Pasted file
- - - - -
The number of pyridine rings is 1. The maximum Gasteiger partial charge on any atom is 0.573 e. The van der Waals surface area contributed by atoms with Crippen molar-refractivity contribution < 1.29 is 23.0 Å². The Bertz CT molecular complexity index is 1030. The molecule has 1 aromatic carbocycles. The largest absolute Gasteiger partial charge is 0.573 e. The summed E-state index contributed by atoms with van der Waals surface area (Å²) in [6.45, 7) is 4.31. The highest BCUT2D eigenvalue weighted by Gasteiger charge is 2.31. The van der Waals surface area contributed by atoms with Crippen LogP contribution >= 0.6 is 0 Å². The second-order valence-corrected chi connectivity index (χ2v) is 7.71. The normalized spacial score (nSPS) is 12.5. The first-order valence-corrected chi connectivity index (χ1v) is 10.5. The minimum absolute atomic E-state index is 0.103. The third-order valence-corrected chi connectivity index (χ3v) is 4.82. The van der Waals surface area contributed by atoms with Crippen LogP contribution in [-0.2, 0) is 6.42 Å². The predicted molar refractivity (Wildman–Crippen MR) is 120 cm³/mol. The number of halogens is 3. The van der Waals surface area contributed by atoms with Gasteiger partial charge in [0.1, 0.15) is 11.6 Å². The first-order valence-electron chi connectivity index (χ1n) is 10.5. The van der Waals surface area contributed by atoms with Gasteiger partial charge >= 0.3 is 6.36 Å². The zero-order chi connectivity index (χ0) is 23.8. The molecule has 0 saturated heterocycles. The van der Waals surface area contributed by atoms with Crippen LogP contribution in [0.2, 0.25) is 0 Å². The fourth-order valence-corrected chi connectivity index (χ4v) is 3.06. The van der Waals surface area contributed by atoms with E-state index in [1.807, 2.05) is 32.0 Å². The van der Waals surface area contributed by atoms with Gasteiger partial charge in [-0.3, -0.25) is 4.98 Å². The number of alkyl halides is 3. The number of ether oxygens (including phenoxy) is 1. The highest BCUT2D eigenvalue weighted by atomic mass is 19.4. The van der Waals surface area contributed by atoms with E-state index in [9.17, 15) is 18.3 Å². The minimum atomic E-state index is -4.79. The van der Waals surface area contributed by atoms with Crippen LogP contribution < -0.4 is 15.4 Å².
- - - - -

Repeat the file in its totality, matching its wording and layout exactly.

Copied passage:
The number of pyridine rings is 1. The maximum Gasteiger partial charge on any atom is 0.573 e. The van der Waals surface area contributed by atoms with Crippen molar-refractivity contribution < 1.29 is 23.0 Å². The Bertz CT molecular complexity index is 1030. The molecule has 1 aromatic carbocycles. The largest absolute Gasteiger partial charge is 0.573 e. The summed E-state index contributed by atoms with van der Waals surface area (Å²) in [6.45, 7) is 4.31. The highest BCUT2D eigenvalue weighted by Gasteiger charge is 2.31. The van der Waals surface area contributed by atoms with Crippen LogP contribution >= 0.6 is 0 Å². The second-order valence-corrected chi connectivity index (χ2v) is 7.71. The normalized spacial score (nSPS) is 12.5. The first-order valence-corrected chi connectivity index (χ1v) is 10.5. The minimum absolute atomic E-state index is 0.103. The third-order valence-corrected chi connectivity index (χ3v) is 4.82. The van der Waals surface area contributed by atoms with Crippen LogP contribution in [-0.2, 0) is 6.42 Å². The predicted molar refractivity (Wildman–Crippen MR) is 120 cm³/mol. The number of halogens is 3. The van der Waals surface area contributed by atoms with Gasteiger partial charge in [0.1, 0.15) is 11.6 Å². The first-order valence-electron chi connectivity index (χ1n) is 10.5. The van der Waals surface area contributed by atoms with Gasteiger partial charge >= 0.3 is 6.36 Å². The zero-order chi connectivity index (χ0) is 23.8. The molecule has 0 saturated heterocycles. The van der Waals surface area contributed by atoms with Crippen LogP contribution in [0.2, 0.25) is 0 Å². The fourth-order valence-corrected chi connectivity index (χ4v) is 3.06. The van der Waals surface area contributed by atoms with E-state index in [1.807, 2.05) is 32.0 Å². The van der Waals surface area contributed by atoms with Gasteiger partial charge in [-0.3, -0.25) is 4.98 Å². The number of alkyl halides is 3. The number of ether oxygens (including phenoxy) is 1. The highest BCUT2D eigenvalue weighted by atomic mass is 19.4. The van der Waals surface area contributed by atoms with E-state index in [9.17, 15) is 18.3 Å². The minimum atomic E-state index is -4.79. The van der Waals surface area contributed by atoms with Crippen LogP contribution < -0.4 is 15.4 Å².